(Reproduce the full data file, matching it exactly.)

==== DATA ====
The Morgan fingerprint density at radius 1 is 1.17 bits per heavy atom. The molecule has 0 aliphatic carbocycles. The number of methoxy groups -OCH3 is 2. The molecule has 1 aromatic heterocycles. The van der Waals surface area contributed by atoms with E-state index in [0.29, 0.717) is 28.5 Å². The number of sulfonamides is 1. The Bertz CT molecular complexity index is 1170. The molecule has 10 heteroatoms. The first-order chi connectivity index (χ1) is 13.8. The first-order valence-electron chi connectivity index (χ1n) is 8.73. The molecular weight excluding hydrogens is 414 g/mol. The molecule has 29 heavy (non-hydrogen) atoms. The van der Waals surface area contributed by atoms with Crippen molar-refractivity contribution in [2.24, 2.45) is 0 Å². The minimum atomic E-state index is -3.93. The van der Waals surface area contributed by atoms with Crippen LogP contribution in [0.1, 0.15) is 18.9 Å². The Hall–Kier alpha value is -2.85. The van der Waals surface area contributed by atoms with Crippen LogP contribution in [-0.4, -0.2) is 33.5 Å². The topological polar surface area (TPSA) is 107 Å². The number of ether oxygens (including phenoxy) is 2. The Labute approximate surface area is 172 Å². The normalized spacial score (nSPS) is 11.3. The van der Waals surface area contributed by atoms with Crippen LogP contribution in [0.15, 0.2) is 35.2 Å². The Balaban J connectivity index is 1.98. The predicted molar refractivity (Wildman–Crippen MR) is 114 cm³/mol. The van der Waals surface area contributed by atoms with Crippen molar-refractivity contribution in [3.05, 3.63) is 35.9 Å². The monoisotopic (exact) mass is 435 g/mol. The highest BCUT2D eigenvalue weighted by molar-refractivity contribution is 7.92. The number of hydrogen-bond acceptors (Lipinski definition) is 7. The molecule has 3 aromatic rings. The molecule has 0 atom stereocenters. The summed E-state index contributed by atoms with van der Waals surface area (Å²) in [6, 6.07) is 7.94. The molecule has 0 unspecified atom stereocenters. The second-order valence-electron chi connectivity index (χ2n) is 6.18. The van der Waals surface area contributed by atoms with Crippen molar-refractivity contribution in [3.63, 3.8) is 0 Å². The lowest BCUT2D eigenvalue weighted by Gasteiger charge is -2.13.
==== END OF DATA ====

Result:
The Morgan fingerprint density at radius 1 is 1.17 bits per heavy atom. The molecule has 0 aliphatic carbocycles. The number of methoxy groups -OCH3 is 2. The molecule has 1 aromatic heterocycles. The van der Waals surface area contributed by atoms with E-state index in [0.29, 0.717) is 28.5 Å². The number of sulfonamides is 1. The Bertz CT molecular complexity index is 1170. The molecule has 10 heteroatoms. The first-order chi connectivity index (χ1) is 13.8. The first-order valence-electron chi connectivity index (χ1n) is 8.73. The molecular weight excluding hydrogens is 414 g/mol. The molecule has 29 heavy (non-hydrogen) atoms. The van der Waals surface area contributed by atoms with Crippen molar-refractivity contribution in [2.24, 2.45) is 0 Å². The minimum atomic E-state index is -3.93. The van der Waals surface area contributed by atoms with Crippen LogP contribution in [0.1, 0.15) is 18.9 Å². The Hall–Kier alpha value is -2.85. The van der Waals surface area contributed by atoms with Crippen LogP contribution in [-0.4, -0.2) is 33.5 Å². The topological polar surface area (TPSA) is 107 Å². The number of ether oxygens (including phenoxy) is 2. The Labute approximate surface area is 172 Å². The normalized spacial score (nSPS) is 11.3. The van der Waals surface area contributed by atoms with Crippen LogP contribution in [0.15, 0.2) is 35.2 Å². The Balaban J connectivity index is 1.98. The predicted molar refractivity (Wildman–Crippen MR) is 114 cm³/mol. The van der Waals surface area contributed by atoms with Crippen molar-refractivity contribution in [3.05, 3.63) is 35.9 Å². The monoisotopic (exact) mass is 435 g/mol. The highest BCUT2D eigenvalue weighted by molar-refractivity contribution is 7.92. The number of hydrogen-bond acceptors (Lipinski definition) is 7. The molecule has 3 aromatic rings. The molecule has 0 atom stereocenters. The summed E-state index contributed by atoms with van der Waals surface area (Å²) in [6, 6.07) is 7.94. The molecule has 0 unspecified atom stereocenters. The second-order valence-electron chi connectivity index (χ2n) is 6.18. The van der Waals surface area contributed by atoms with Crippen molar-refractivity contribution in [3.63, 3.8) is 0 Å². The lowest BCUT2D eigenvalue weighted by Gasteiger charge is -2.13.